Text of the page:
(Credit: Nottingham Post)
Sometimes, it really pays to read the fine print.
United Kingdom resident Peter Clatworthy learned that the hard way recently when he paid £450 (roughly $750) on eBay for what he thought was an Xbox One. What he received for his money, though, was just a picture of the console.
The auction description, it's worth noting, did say that bidders would receive a photo of the console - but it was still listed in the site's "video games and consoles" section, which led to the confusion. (Some shady eBay sellers pulled this sort of thing during previous console launches, offering just the packaging for their consoles.)
"It said 'photo' and I was in two minds, but I looked at the description and the fact it was in the right category made me think it was genuine," Clatworthy told the Nottingham Post. "I looked at the seller's feedback and there was nothing negative. I bought it there and then because I thought it was a good deal. It's obvious now I've been conned out of my money."
The 19-year old said he had been saving to get the new system from Microsoft as a surprise Christmas present for his four-year-old son, but apparently was unable to get one at a traditional retailer.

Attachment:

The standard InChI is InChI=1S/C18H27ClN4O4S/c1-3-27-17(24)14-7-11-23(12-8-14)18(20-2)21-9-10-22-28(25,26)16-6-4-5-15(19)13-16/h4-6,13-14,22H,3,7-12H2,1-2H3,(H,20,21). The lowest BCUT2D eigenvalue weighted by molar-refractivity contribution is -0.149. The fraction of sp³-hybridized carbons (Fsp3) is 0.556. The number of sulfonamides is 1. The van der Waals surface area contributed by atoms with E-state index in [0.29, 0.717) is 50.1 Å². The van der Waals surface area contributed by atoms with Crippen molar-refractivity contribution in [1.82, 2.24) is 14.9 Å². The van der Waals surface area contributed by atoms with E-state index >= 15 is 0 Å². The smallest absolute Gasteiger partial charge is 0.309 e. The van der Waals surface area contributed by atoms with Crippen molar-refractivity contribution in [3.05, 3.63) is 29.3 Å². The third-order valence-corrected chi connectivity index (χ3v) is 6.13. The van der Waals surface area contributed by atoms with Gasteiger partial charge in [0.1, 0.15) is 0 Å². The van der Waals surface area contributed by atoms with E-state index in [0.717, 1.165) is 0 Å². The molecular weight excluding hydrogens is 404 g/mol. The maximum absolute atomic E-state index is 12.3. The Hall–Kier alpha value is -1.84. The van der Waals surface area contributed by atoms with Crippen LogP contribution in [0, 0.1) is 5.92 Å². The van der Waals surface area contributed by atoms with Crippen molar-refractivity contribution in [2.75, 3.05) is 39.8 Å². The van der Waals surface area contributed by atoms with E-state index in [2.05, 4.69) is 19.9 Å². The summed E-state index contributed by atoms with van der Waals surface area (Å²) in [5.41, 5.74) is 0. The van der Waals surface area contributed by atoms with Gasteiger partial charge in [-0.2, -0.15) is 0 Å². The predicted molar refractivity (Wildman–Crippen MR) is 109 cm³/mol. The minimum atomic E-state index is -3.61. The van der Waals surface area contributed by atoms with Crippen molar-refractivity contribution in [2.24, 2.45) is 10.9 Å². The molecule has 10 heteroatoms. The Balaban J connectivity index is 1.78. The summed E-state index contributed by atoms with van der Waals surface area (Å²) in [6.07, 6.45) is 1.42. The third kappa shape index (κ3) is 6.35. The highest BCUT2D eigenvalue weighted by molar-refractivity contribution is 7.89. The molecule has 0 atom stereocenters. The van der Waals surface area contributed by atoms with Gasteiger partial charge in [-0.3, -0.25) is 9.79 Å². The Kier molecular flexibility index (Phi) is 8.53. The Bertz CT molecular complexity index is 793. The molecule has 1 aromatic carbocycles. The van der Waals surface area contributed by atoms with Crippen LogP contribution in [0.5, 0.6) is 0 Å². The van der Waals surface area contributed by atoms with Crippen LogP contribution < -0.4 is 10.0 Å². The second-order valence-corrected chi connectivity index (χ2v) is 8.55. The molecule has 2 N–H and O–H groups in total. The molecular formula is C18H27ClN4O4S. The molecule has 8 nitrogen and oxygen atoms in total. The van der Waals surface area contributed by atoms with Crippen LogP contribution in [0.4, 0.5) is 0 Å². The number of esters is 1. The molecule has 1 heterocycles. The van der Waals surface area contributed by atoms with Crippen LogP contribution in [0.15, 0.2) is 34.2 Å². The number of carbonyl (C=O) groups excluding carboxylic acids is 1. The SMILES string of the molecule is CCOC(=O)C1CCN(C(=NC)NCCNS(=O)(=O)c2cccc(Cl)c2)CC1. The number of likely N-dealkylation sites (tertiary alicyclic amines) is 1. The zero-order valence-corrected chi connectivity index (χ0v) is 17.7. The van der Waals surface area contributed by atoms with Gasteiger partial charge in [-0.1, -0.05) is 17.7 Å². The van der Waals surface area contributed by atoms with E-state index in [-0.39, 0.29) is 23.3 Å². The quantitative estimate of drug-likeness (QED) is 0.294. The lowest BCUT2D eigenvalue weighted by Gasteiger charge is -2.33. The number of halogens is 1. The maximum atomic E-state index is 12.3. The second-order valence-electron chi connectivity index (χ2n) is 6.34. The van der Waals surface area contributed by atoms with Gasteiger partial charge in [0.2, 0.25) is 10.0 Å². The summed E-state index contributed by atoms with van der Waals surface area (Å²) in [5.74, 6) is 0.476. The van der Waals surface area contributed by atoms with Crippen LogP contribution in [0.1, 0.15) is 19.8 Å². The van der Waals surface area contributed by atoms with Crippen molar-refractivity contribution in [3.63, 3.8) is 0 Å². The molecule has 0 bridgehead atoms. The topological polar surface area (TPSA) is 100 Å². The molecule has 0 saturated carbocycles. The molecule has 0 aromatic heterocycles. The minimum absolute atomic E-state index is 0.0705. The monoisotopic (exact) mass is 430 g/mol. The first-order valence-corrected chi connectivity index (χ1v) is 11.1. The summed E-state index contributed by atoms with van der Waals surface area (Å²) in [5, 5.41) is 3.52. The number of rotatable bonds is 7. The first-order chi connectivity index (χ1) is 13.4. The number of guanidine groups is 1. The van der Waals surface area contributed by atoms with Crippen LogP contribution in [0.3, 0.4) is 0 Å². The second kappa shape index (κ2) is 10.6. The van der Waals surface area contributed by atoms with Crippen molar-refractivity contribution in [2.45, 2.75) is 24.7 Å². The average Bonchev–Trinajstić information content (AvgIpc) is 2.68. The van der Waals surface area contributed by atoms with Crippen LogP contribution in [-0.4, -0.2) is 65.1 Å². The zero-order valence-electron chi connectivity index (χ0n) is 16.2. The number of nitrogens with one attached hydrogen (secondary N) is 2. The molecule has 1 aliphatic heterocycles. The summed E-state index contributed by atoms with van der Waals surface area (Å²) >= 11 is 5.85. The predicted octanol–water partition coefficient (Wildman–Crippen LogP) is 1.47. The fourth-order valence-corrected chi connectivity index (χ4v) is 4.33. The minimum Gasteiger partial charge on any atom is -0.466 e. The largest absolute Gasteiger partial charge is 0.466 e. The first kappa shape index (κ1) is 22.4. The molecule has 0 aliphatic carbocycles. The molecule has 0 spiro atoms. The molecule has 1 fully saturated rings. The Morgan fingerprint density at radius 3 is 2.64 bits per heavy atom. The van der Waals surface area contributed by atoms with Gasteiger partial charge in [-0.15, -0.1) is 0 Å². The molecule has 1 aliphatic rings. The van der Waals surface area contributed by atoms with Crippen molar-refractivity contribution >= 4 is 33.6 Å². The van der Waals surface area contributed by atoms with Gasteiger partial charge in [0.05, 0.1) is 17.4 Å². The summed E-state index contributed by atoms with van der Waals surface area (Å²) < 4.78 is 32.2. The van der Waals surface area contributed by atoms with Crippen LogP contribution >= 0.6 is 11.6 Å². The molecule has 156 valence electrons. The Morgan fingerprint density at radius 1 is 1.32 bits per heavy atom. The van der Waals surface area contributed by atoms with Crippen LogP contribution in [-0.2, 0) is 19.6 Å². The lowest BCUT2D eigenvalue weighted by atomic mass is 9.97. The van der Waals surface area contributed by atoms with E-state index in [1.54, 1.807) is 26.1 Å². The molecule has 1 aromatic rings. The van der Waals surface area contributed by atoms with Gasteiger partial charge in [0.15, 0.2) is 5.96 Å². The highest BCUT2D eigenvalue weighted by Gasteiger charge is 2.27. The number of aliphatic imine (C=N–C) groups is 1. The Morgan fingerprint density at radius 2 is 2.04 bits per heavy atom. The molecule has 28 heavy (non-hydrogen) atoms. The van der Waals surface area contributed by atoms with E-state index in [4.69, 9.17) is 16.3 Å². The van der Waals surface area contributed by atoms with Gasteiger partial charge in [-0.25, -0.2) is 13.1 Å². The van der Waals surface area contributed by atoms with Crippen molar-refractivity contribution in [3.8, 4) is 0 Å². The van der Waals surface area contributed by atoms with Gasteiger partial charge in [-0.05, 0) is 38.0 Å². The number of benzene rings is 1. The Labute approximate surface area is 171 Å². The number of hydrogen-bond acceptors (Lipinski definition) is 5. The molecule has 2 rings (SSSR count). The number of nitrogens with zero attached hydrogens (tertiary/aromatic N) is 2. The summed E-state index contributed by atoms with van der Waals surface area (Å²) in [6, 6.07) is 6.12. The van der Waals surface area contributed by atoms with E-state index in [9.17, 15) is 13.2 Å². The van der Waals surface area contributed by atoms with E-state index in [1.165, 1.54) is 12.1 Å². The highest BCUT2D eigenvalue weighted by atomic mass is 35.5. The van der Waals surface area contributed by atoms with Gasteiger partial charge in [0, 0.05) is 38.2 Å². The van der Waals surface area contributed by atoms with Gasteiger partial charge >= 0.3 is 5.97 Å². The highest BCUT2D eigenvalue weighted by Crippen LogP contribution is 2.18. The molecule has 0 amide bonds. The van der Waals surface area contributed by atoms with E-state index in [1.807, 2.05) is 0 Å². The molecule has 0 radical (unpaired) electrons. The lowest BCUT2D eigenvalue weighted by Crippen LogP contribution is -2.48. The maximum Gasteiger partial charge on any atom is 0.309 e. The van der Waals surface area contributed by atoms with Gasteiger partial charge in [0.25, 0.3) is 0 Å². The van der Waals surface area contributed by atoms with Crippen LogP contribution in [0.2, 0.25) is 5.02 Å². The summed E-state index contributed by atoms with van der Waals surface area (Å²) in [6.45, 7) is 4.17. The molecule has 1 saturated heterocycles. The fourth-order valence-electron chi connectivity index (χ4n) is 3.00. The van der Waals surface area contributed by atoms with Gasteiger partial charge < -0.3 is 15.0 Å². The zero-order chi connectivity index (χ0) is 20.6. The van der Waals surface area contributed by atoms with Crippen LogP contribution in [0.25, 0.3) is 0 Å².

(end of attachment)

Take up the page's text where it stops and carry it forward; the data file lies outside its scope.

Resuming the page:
There is a silver lining to the story. Clatworthy paid for the picture using PayPal, which has a guarantee policy. eBay officials told him he would receive a full refund from the seller, as the ad was deemed to be misleading.
"Customers can shop with confidence on eBay as we guarantee you will get your item or your money back," an eBay official said. "Mr Clatworthy is covered by the eBay money-back guarantee and we will be contacting him to put things right."
Still, there's a lesson here for people who are desperately seeking a next generation console. eBay sales typically carry a high premium and the risk of scams like this is significant. The wiser choice is to stalk retailers, who are getting regular shipments from Sony and Microsoft. The best way to keep up with online availability, since it's so fluid, is to regularly check in with sites that track availability. ZooAlert and NowInStock.net can both alert potential buyers the minute online orders open up.